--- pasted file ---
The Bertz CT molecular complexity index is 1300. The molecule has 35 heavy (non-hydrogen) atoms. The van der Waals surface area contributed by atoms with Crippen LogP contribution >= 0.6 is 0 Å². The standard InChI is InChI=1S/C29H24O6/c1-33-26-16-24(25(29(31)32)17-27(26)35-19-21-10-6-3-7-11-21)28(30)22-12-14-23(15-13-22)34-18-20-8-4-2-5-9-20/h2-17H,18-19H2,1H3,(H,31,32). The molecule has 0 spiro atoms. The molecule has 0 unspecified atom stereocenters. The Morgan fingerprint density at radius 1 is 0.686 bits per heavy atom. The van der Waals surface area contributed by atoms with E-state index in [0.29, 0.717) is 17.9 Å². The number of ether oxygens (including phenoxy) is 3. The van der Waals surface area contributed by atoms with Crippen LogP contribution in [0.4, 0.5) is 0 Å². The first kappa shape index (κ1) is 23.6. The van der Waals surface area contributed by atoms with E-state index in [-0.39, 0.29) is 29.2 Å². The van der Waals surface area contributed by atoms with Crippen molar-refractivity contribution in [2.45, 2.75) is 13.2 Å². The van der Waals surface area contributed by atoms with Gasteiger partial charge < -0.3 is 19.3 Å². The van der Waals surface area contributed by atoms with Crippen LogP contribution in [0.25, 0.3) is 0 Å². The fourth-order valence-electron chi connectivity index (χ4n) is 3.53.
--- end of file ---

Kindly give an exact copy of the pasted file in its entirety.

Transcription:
The Bertz CT molecular complexity index is 1300. The molecule has 35 heavy (non-hydrogen) atoms. The van der Waals surface area contributed by atoms with Crippen LogP contribution >= 0.6 is 0 Å². The standard InChI is InChI=1S/C29H24O6/c1-33-26-16-24(25(29(31)32)17-27(26)35-19-21-10-6-3-7-11-21)28(30)22-12-14-23(15-13-22)34-18-20-8-4-2-5-9-20/h2-17H,18-19H2,1H3,(H,31,32). The molecule has 0 spiro atoms. The molecule has 0 unspecified atom stereocenters. The Morgan fingerprint density at radius 1 is 0.686 bits per heavy atom. The van der Waals surface area contributed by atoms with E-state index in [0.29, 0.717) is 17.9 Å². The number of ether oxygens (including phenoxy) is 3. The van der Waals surface area contributed by atoms with Crippen LogP contribution in [0.4, 0.5) is 0 Å². The first kappa shape index (κ1) is 23.6. The van der Waals surface area contributed by atoms with E-state index in [-0.39, 0.29) is 29.2 Å². The van der Waals surface area contributed by atoms with Crippen molar-refractivity contribution in [2.45, 2.75) is 13.2 Å². The van der Waals surface area contributed by atoms with Gasteiger partial charge < -0.3 is 19.3 Å². The van der Waals surface area contributed by atoms with Crippen LogP contribution in [0.25, 0.3) is 0 Å². The fourth-order valence-electron chi connectivity index (χ4n) is 3.53.